Defending Rational Markets

Liberals like to assume markets and individuals are irrational, in agreement with their denial of individual cognitive exceptionalism. After all, if everyone is an irrational blank slate, how can anyone be intrinsically better than anyone else?

It’s then not surprising to see Michael Lewis – the inveterate liberal anti-banker journalist – be in favor of ‘irrational markets’ view, in a Bloomberg view article: The Economist Who Realized How Crazy We Are. A commenter quickly refutes the premise of the article, correctly arguing that choices that seem irrational in retrospect or to outside observers may not be irrational to the person carrying them out:

I disagree that people are irrational. What seems to be irrational to someone is simply behavior we don’t understand or agree with the reasoning behind it.

Everything makes ‘sense’ to the person doing it at the time they’re doing it for reasons they and they alone determine to be worthwhile. An observer may not be able detect the reason for that action. At other times, the observer might understand the reasoning, but disagrees with it. In neither case, does this mean the action doesn’t make perfect sense to the person making the decision.

I’ll cite the example of the guy faced with mowing his yard. I too don’t like paying someone to do things that I could do myself (up to a point), but that doesn’t mean I want to do the same thing for someone else. So I too might not want to pay someone $10 to mow my yard while I would turn down $20 to mow someone else’s yard.

When economists talk about ‘rationality’, it’s not how lay-people use the word, who typically use it mean a ‘level-headed’ person. In ‘econ-speak’ it means:

A decision-making process that is based on making choices that result in the most optimal level of benefit or utility for the individual. Most conventional economic theories are created and used under the assumption that all individuals taking part in an action/activity are behaving rationally

So all else being equal, choosing a $4 quart of milk is the rational choice over spending $10 for the same milk. This pertains to investing because some economists, especially those on the left like Robert Shiller, argue that individuals who buy stocks at inflated prices (or bubbles) are not rational because in retrospect the valuations exceeded even the rosiest projections of fundamentals. Therefore, investor behavior is irrational, defying the EMH, which stipulates rationality. But are the investors/speculators really irrational?

In an earlier article, Irrational Investors Don’t Exist, I delineate between ‘real time’ rationality and ‘long term’ irrationality, as well as explaining how trying to short ‘irrational’ bubbles for financial gain is a futile endeavor for most contrarians. Suppose in the past hour you see a stock rising from $60 to $90 for no apparent reason. Is it so irrational to assume it will go up another, say, $10 within the next hour? Maybe not. That is ‘real time’ rationality. But let’s assume the the stock implodes because the run-up was all hype and had no fundamentals behind it. In retrospect, those individuals who chased the gains were irrational. But what if the company becomes the next Facebook? Then they may have been rational. The ‘real time’ rationality reconciles long-term irrationality. Even if the speculators know the company has no fundamentals, seeing the sudden, great rise in price behooves chasing it since it’s ‘free money’ on the sidewalk and to not pick it up would be irrational. Betting against this rise by taking the opposite side (short the stock) can lead to huge losses due to ‘real time’ rationality, even if your original thesis that investors are behaving irrationally is correct in the long-term. The ‘real time’ is what trips up people like Shiller and Lewis, as well as everyone who thinks they are being ‘smart’ by shorting what appears to be a bubble.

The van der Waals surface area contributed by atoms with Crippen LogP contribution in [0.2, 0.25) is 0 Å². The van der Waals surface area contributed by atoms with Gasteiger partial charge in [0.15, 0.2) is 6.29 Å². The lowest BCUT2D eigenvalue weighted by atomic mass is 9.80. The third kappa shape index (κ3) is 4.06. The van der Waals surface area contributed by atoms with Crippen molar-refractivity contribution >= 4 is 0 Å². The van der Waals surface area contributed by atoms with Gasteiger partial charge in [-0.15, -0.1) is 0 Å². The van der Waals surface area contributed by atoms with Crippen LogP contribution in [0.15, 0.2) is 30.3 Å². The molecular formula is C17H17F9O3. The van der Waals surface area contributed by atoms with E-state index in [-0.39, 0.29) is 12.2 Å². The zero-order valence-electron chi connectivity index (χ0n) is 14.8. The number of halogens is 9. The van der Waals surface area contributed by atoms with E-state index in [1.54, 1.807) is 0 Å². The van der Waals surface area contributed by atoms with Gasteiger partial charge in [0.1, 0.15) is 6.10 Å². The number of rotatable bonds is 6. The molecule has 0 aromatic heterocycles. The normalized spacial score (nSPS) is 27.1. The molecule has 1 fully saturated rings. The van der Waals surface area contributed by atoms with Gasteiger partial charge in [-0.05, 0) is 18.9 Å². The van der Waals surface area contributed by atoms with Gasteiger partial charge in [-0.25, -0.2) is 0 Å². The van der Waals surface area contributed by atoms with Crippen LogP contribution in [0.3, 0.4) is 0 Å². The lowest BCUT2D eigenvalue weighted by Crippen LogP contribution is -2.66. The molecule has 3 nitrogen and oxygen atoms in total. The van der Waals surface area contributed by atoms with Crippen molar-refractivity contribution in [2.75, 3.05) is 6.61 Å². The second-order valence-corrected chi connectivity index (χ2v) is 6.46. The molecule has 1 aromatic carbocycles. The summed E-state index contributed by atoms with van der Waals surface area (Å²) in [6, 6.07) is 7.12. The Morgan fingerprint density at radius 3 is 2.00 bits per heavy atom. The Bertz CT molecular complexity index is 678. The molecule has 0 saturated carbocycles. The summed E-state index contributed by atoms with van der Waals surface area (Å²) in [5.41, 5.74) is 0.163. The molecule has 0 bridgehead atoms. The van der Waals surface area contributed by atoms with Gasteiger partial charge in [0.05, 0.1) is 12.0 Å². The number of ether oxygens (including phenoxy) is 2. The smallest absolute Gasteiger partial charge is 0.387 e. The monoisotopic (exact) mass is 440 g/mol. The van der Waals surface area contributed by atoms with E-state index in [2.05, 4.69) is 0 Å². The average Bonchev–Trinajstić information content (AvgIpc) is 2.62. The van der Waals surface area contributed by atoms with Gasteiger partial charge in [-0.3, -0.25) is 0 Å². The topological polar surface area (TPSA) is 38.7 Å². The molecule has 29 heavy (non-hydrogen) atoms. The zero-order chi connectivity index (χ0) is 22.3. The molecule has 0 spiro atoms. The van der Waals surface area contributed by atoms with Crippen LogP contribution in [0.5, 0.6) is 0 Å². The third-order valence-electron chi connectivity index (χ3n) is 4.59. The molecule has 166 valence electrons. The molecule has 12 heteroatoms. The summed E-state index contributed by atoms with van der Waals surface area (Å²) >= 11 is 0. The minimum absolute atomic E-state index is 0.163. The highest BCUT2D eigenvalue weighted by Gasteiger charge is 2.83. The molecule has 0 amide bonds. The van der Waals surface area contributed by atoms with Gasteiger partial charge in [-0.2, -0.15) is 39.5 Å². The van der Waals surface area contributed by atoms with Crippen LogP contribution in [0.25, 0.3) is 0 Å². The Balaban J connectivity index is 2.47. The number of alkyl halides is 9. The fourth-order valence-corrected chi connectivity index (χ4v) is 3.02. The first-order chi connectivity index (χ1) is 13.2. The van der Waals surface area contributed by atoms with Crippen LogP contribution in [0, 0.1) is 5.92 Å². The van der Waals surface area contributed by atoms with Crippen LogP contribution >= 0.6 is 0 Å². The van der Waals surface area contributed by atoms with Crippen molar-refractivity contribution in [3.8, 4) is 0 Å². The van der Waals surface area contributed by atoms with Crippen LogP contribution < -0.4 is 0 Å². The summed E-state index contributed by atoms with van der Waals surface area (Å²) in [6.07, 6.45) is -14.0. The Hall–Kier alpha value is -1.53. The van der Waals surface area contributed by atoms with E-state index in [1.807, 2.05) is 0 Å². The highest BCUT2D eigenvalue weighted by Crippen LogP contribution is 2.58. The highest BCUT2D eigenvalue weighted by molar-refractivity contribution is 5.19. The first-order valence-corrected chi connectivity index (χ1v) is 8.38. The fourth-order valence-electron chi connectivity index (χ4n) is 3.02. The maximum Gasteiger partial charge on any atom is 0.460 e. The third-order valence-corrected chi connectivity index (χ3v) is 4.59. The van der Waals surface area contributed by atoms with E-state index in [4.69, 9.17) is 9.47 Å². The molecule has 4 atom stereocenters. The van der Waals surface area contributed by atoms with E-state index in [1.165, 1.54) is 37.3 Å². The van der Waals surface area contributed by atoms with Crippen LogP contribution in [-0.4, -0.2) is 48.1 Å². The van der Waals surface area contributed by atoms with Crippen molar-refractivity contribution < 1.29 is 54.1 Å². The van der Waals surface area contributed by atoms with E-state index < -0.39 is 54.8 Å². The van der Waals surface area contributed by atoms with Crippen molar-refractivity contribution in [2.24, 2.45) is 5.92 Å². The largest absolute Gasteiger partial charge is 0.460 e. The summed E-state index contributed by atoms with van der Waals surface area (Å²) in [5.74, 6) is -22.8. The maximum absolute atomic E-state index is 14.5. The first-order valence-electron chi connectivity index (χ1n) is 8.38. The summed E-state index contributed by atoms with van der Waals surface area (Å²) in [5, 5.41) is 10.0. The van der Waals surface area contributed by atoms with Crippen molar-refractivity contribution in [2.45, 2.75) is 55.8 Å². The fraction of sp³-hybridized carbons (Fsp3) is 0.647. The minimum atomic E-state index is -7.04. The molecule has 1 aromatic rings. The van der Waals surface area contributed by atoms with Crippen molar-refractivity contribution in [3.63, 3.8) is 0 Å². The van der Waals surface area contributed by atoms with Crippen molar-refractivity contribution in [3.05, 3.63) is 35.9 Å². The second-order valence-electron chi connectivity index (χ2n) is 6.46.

The bubble-deniers and bubble-riders both have victories and defeats, ultimately resulting in a long-term stable return for both sides. Such a return could be ‘fundamental drift’, the risk-free rate, or some other benchmark/drift, which agrees with random walk theory, as I explain here. The aggregate of speculators cannot get a long-term ‘edge’ with either strategy.

Back to the EMH, the subject of a heated debate on Seeking Alpha. Prospect thoery, as orignated by Amos Tversky and Daniel Kahneman, is a popular alternative to the EMH; however, prospect theory/loss aversion may work in small, well-controlled lab experiments involving paid subjects, but it doesn’t always apply to the markets, which still exhibit great efficiency. The EMH has flaws, but it’s the better than the alternatives. The EMH underpins option pricing, and attempting to create option pricing formulas on an inefficient market would not only fail to work, but fail to agree with empirical results. Furthermore as shown below, the diminishing alpha, especially in the past decade, lends further credence to the EMH:

Fund returns are becoming increasingly correlated not only with each other, but the market, suggesting increasing efficiency of the market: